While Trump is preparing to make America great again, divisions in the nation are growing. Protests are swelling, so we join the crowds in Downtown Atlanta.
While Trump is busy preparing to make America great again, divisions in the nation are growing. Across the country protests are swelling, people determined to fight back. We hit the ground for Atlanta's latest anti-Trump action.
It’s getting dark in Downtown Atlanta when I pull up to the city’s Historic Fourth Ward Park. The headlines here for the past few days have been filled with stories of unrest across the USA, impassioned and heartfelt protests by Americans who can’t quite believe what just happened. One hundred hours might have passed since Trump’s election to the White House was confirmed, but the reality is still sinking in, and half of America is still deep in shock – and in mourning.
Atlanta itself is a Democrat island surrounded by a sea of Republican red, a city renowned for it’s diversity in the South, and the protests here show no sign yet of abating. It’s not just here, more than 10,000 people have signed up for New York’s latest march on Saturday, with actions planned across the country in the next few days.
As I make my way onto the dimly lit grass where people are meeting, already a sizeable crowd is gathering. “Are you heading to the protest?”, a young woman asks. I explain that I’m here visiting, keen to see how any resistance will go down on a busy Atlanta Friday night. Her name is Emma Ali, a 25-year-old yoga instructor, Atlanta born and raised. “I’m here tonight because I don’t accept Trump as my President”, she tells me. “I need to be around other people who feel the same way.”
Weaving my way through the crowd that will soon swell into the thousands, it becomes clear that many do feel the same way. Sure, this gathering is a protest, one that within the hour will shut shit down and take to the streets, but for now it’s a place to gather, to reflect, for people to be around their friends and neighbours who are also angry, petrified and not okay.
Handmade placards are in abundance as I push my way towards the front, a woman yielding a megaphone now teaching the assembled protestors the evening’s chants. “Pussy fights back”, is a personal favourite, “not my president” the most regular, and simple to be heard.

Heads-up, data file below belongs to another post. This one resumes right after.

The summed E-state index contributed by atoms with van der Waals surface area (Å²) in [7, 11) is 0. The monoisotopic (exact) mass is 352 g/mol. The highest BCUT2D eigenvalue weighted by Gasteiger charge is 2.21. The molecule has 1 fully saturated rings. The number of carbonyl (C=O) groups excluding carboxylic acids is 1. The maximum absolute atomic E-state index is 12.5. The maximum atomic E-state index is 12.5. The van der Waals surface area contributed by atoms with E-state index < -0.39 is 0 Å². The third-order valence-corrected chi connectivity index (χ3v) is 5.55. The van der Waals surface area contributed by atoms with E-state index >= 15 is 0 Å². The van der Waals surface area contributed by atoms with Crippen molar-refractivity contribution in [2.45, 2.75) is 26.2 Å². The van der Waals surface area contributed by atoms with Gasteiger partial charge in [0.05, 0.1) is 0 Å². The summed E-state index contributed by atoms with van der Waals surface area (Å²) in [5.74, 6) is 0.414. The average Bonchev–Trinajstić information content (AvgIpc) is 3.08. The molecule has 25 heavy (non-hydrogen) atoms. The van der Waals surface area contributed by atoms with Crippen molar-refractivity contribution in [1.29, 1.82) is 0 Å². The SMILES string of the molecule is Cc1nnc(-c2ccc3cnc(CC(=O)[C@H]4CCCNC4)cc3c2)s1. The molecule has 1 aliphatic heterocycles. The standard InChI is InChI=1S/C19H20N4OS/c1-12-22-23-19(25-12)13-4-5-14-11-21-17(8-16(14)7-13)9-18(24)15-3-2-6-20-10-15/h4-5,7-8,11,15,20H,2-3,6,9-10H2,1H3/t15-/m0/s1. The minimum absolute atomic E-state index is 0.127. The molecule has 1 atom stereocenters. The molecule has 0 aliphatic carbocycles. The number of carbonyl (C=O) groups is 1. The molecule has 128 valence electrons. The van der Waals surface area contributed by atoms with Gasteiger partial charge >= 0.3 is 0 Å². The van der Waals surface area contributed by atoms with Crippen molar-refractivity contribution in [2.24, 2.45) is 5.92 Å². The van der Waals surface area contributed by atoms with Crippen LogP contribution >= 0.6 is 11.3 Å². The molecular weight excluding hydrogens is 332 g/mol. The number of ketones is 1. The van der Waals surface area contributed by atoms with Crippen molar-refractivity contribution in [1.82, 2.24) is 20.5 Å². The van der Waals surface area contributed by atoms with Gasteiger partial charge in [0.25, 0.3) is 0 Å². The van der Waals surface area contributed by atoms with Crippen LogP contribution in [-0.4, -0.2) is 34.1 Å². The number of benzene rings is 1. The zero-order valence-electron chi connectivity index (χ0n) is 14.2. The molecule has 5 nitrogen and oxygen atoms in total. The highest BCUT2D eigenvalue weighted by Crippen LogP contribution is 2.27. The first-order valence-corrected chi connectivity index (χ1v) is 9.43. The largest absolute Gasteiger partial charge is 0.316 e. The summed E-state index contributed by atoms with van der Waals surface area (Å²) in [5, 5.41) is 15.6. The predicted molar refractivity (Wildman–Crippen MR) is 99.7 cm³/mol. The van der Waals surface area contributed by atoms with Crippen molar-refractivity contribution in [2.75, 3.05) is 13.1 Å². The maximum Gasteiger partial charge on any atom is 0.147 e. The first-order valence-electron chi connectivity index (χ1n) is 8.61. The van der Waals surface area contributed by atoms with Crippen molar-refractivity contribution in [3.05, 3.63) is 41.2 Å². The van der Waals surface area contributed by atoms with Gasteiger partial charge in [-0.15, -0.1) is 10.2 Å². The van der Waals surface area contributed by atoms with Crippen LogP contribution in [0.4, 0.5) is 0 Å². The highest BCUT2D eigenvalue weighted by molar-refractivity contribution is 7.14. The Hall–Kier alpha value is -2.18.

A handful of police helicopters circle above us, cops on both sides of the street are watching on with quiet concern. If they were expecting us to get moving quickly they are in for a surprise, first up anyone wanting to take to the podium is given the chance to.
Often at protests people get bored of all this talk; they come down for action, and action is what they want. Rallies and speeches are often filled with self-congratulatory grandstanding. But tonight there’s something different in the air. People need to grieve, to share their emotions and worries with those who also care. Emma isn’t alone in needing community.
“When I finish my degree I want to offer therapy to LGBT youth”, a woman yells shakily down the mic. “I know you’re angry, but I’m really, really sad and scared for our LGBT youth. Mike Pence, our next Vice President, believes in gay conversion therapy, and not only that, he wants you to pay for it in tax.” The crowd loudly boos, another speaker takes to the stage.
We hear from activists, campaigners, those looking for answers and others apologising on behalf all white people across the USA. I step back into the crowds, interested to inspect the demographic of those attending: it’s a young, diverse crowd – reflective of an urban centre which outright rejected the divisive rhetoric of Trump.